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About The daily Astorian. (Astoria, Or.) 1961-current | View Entire Issue (Aug. 1, 2019)
THURSDAY, AUGUST 1, 2019 // 7
Sitka’s World-class carver
By DAVID CAMPICHE
FOR COAST WEEKEND
t is the hands and strong forearms that alert us to
the artist’s ways. Yes, they are muscular, but not
like a fisherman’s, or even an athlete’s.
These are woodcarver’s hands, and years of ded-
ication and toil have shaped and transformed cedar
bolts and 50-foot cedar trees into some of the most
distinguished and hand-
some art objects to be found
on the planet. By all artistic
standards, Tommy Joseph is
an artist of distinction.
Art is form. Art is design.
And composition and line
form. Art speaks to the heart
and soul and releases emo-
tions like spirits from a
magic box — in this case,
Pandora’s bentwood box,
exquisitely shaped and
carved by First Peoples,
and by Joseph himself. The
designs are ancient.
In museums around the
world, as far away as Paris,
St. Petersburg, Russia and
many other major cen-
ters in America, Tlingit and
Northwest coastal art holds
the respect of art critics
and the public alike. Cedar
boxes, masks, helmets,
weavings, intricate fishing
lures, cedar hats and robes,
canoes and totem poles —
all are crafted in exquisite
design that emotes a hidden
response one might define
as “the power of art.” All
this delivered, part and par-
cel, from First Nation Peo-
ples who have carved and
designed for thousands of
Joseph is often the
guest of honor, lecturer
Joseph at work.
and demonstrator in both
famous civic centers and
small native villages that punctuate the Northwest
coast. Art remains a measure of a human quest to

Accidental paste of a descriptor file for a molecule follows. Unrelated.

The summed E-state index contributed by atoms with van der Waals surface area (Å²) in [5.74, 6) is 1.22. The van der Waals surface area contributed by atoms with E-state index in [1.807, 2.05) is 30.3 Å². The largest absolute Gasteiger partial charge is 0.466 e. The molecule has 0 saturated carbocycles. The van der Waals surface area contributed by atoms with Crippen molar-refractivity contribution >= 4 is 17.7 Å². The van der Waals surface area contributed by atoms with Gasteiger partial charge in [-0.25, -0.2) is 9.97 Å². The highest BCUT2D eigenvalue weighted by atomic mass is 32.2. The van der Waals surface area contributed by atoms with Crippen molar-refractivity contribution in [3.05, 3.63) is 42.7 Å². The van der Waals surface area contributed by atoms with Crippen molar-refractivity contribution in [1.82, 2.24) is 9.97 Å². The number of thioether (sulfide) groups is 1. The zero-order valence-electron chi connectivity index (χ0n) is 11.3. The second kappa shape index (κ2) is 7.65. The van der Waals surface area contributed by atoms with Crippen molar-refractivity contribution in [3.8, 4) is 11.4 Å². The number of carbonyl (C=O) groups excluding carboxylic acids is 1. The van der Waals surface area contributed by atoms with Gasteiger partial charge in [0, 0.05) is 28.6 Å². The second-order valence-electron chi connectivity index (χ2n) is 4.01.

express oneself, to step beyond the common and
extract a story or message. To impact. Joseph has that
down cold. Even his small items like pipes (shaped
by the Tlingit people from the barrels of Russian
rifles as early as the 18th century), miniature canoes
and ceremonial eating bowls reflect back on tradi-
tional carving while spiking deep modern expression.
And his totems, rising majestically into a miasma of
ever-changing skies of the Pacific Northwest, cry out
for an emotional response.
Joseph lost his father when he was 6 years old. He
barely knew his grandfather, a respected elder among
the Tlingit people. In a third-grade workshop, Joseph
picked up a carving knife and whittled out a tradi-
tional native halibut hook. He was captivated, and
has never relinquished the joy of that first carving.
His mother began to complain. “Tommy, she
would say, I need my kitchen knives back,” Joseph
said. But no one could hold back
a welling in the belly that Joseph
felt when sharp steel peeled away
layers of soft cedar and freed the
captured forms inside.
Joseph is in a constant quest to
study the artwork of his ancestors.
He haunts museums, seeking them
out across America and Europe.
He is always a welcomed guest.
Those institutes include the Carn-
egie Museum of Natural History,
the American Museum of Natu-
ral History, and others in Paris and
Does all this go to his head?
One friend who knows him well
spoke candidly, “the man is hum-
ble but strong.” And so has been
my experience. The artist is proud,
both his pride and determination
etch his strong face, his steady
We discover his totems in
Southeast Alaska and beyond,
and obviously in Sheet’ka
(Sitka), where 14 stand, dominat-
ing the city like five-story build-
ings. The Tlingit outpost predates
the famous pyramids of Egypt,
shaped, stone by stone, with many
of the similar hand tools Joseph
utilizes today. Think about that.
10,000 years. Nomadic people
traveling before the great North
American glaciers and establish-
ing this refuge in this lovely archi-
pelago, and then, sticking to home
Pit his carvings against Rodin
or Bernini, against modern sculp-
tors like Louise Nevelson or Pablo Picasso, who,
incidentally, adored and borrowed ideas from indige-
Joseph’s art may not bring in $30 million a pop,
but his pieces lack nothing when singing their song;
when reaching out to touch us, body and soul.
Though, at times, modern in their adaptation,
Joseph’s art mirrors a besieged culture that retains the
proud heritage of a remarkable First Nations People.
And Joseph has never forgotten his own. CW
Photos by David Campiche
A totem carving by Tommy Joseph in Sitka, Alaska.